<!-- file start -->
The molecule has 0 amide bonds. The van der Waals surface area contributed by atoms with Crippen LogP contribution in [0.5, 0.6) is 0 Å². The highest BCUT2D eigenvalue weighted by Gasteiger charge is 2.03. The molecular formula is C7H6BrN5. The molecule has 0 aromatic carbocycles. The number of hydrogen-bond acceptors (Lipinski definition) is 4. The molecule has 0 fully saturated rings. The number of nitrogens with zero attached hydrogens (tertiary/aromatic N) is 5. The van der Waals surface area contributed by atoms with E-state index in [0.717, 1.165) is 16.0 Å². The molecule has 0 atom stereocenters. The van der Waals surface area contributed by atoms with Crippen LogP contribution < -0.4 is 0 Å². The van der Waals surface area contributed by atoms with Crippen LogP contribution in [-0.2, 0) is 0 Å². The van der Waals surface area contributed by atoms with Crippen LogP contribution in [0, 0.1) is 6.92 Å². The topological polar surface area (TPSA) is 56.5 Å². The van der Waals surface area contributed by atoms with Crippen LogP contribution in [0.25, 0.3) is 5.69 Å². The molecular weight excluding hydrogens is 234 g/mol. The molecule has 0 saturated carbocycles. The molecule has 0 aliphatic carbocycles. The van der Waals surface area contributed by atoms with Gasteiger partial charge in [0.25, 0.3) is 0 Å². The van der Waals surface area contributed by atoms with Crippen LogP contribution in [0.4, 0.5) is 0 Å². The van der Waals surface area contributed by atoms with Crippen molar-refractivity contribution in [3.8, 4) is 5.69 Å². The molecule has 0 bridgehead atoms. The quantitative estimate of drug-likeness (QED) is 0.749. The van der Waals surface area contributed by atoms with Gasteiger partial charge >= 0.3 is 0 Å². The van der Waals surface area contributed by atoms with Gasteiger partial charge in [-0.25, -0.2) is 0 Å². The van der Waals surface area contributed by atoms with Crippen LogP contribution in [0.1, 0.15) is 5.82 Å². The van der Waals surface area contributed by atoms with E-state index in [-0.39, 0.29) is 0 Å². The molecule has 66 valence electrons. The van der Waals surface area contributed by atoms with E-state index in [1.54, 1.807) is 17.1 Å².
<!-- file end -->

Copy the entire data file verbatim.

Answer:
The molecule has 0 amide bonds. The van der Waals surface area contributed by atoms with Crippen LogP contribution in [0.5, 0.6) is 0 Å². The highest BCUT2D eigenvalue weighted by Gasteiger charge is 2.03. The molecular formula is C7H6BrN5. The molecule has 0 aromatic carbocycles. The number of hydrogen-bond acceptors (Lipinski definition) is 4. The molecule has 0 fully saturated rings. The number of nitrogens with zero attached hydrogens (tertiary/aromatic N) is 5. The van der Waals surface area contributed by atoms with E-state index in [0.717, 1.165) is 16.0 Å². The molecule has 0 atom stereocenters. The van der Waals surface area contributed by atoms with Crippen LogP contribution < -0.4 is 0 Å². The van der Waals surface area contributed by atoms with Crippen LogP contribution in [-0.2, 0) is 0 Å². The van der Waals surface area contributed by atoms with Crippen LogP contribution in [0, 0.1) is 6.92 Å². The topological polar surface area (TPSA) is 56.5 Å². The van der Waals surface area contributed by atoms with Crippen LogP contribution in [0.25, 0.3) is 5.69 Å². The molecular weight excluding hydrogens is 234 g/mol. The molecule has 0 saturated carbocycles. The molecule has 0 aliphatic carbocycles. The van der Waals surface area contributed by atoms with Gasteiger partial charge in [0.25, 0.3) is 0 Å². The van der Waals surface area contributed by atoms with Crippen LogP contribution in [0.4, 0.5) is 0 Å². The van der Waals surface area contributed by atoms with Crippen molar-refractivity contribution in [3.8, 4) is 5.69 Å². The molecule has 0 bridgehead atoms. The quantitative estimate of drug-likeness (QED) is 0.749. The van der Waals surface area contributed by atoms with Gasteiger partial charge >= 0.3 is 0 Å². The van der Waals surface area contributed by atoms with Gasteiger partial charge in [-0.25, -0.2) is 0 Å². The van der Waals surface area contributed by atoms with Crippen LogP contribution in [0.1, 0.15) is 5.82 Å². The van der Waals surface area contributed by atoms with E-state index in [-0.39, 0.29) is 0 Å². The molecule has 66 valence electrons. The van der Waals surface area contributed by atoms with E-state index in [1.54, 1.807) is 17.1 Å².